How to scan sprockets with different scanners

Scanning sprocket holes using Epson scanners

Scanning Tip For Spinner 360 Photos by russheath

A Video Tipster: Scanning Sprocket Holes by simonh82

Scanning With Your Smartphone

If you have some 35mm negatives or positives you want to scan and you own a smartphone, then the Lomography Smartphone Film Scanner is for you.

The Smartphone Film Scanner offers Lomographers and analogue lovers a quick, easy and portable way to scan 35mm films. Simply turn on the Smartphone Film Scanner back-light, insert your film, take a photo of it using your Smartphone and use your phone's camera or the specially-developed App (iPhone and Android versions available) to edit and share.

In an instant, you'll end up with a digital version of your film which can be archived, emailed, posted on social media sites or printed. It also offers unrivaled speed and convenience when compared to other film scanners.

Find out More

Scanning X-Pro Photos

Like anything else in the world, it takes a little practice to achieve the results you want when scanning your own photos. This is especially true for x-pro (also known as cross-processed) photos in which you want your scans to really show off all the wild colors on your film. The best thing to do is experiment with your scan settings until you get results you are happy with – Just see what works best for you!

Experiments in cross processing – Scanning Tutorial by paramir

A little bit of tweaking by stouf

Lo-Fi Scanning

If you can’t afford a proper scanner yet, there are still a few ways to get digital versions of your photos – Read these articles from the Lomography Magazine to find out more!

Ghetto scanning with the DigitaLIZA and a digital camera by lomoluxlux

Scan It Yourself Tips: Scanning With An Ordinary Scanner And Tablet by lomofrue

Glossary

35mm – The most common type of photographic film – You’ll be able to pick it up and process it in most supermarkets.
110 – A type of pocket film once discontinued but revived by Lomography in 2012. Can be used in cameras such as the Fisheye Baby and Diana Baby.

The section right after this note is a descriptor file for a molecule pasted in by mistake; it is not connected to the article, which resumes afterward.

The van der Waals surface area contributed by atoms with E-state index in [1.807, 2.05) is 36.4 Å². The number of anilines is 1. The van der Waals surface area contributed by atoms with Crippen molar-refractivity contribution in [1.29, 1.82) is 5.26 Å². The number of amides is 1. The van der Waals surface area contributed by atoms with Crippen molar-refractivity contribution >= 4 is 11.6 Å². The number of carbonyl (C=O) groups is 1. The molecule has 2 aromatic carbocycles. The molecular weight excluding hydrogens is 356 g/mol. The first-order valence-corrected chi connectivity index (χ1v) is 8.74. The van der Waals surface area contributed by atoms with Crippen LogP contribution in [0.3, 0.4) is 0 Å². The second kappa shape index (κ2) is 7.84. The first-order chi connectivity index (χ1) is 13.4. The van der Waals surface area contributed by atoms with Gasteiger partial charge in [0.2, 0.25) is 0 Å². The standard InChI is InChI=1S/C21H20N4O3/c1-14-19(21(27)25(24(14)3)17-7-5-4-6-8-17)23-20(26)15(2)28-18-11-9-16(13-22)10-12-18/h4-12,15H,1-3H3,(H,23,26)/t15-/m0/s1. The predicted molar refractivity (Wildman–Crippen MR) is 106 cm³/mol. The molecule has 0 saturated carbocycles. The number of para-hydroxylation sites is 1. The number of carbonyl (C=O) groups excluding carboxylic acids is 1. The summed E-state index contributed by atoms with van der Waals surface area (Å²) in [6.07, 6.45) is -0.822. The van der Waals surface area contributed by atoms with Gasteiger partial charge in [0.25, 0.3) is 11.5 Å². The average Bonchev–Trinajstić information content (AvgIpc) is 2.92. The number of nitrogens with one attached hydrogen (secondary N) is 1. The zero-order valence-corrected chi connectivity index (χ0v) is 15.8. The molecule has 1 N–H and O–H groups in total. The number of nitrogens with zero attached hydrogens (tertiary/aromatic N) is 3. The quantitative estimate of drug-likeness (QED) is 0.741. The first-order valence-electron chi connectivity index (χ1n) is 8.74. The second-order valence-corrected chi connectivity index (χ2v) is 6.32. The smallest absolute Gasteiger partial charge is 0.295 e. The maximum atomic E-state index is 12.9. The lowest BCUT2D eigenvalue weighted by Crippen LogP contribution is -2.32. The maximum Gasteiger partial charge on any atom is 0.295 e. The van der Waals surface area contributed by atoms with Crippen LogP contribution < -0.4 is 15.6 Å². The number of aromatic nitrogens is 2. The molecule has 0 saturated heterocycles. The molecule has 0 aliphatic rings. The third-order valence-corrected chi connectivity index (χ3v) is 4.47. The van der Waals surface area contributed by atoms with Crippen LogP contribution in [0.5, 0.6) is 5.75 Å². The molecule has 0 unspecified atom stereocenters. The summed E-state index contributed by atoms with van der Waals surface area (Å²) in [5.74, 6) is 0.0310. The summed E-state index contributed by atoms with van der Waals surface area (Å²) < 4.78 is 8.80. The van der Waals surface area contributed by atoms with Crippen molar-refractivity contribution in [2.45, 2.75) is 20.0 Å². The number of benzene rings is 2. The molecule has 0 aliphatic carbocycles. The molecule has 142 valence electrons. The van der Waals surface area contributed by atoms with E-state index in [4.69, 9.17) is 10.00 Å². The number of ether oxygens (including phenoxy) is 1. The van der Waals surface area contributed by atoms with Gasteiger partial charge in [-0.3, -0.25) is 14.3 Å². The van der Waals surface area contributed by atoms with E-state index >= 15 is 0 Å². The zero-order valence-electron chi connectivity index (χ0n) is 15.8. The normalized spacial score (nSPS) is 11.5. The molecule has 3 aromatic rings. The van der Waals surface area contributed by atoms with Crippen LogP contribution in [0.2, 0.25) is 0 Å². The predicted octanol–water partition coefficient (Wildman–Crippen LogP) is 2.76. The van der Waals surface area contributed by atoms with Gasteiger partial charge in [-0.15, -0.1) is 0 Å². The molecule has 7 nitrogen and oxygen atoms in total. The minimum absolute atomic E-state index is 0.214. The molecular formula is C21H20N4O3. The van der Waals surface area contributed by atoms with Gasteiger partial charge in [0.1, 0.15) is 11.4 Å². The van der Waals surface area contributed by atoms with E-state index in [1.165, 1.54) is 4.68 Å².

120 – A film type used for medium format cameras such as the Diana F+ and Lubitel 166+.
Backlit Flatbed Scanner – A flat scanner which has a light within it.
Drum Scanner – A type of scanner – Read more about them in this article.
Endless Panorama – Photos which overlap to form one long panorama – See this example.
Overlapping exposure – Photos in which elements of one photo overlap into the next – See this example.
Scanning Mask – A mask such as the Lomography DigitaLIZA that holds your negatives in place whilst you scan.
Sprocket Holes – The holes which run along the edge of 35mm film and hook onto the sprockets of your camera – Read more about them here.
X-Pro – the procedure of deliberately processing one type of film in a chemical solution intended for another type of film. Read more about it here. Read the Lomography Analogue Photo glossary.

About Lomography

Lomography is a Magazine, Shop and Community dedicated to analogue photography.

It all began with a fateful encounter in the early 1990s, when a group of students in Vienna, Austria, stumbled upon the Lomo Kompakt Automat – a small, enigmatic Russian camera. Mindlessly taking shots from the hip, and sometimes looking through the viewfinder, they were astounded by the mind-blowing photos it produced – the colors were vibrant, with deep saturation and vignettes that framed the shot – it was nothing like they had seen before! Upon returning home, friends wanted their own Lomo LC-A, igniting a new style of artistic analogue photography that we now know as Lomography!

More about Lomography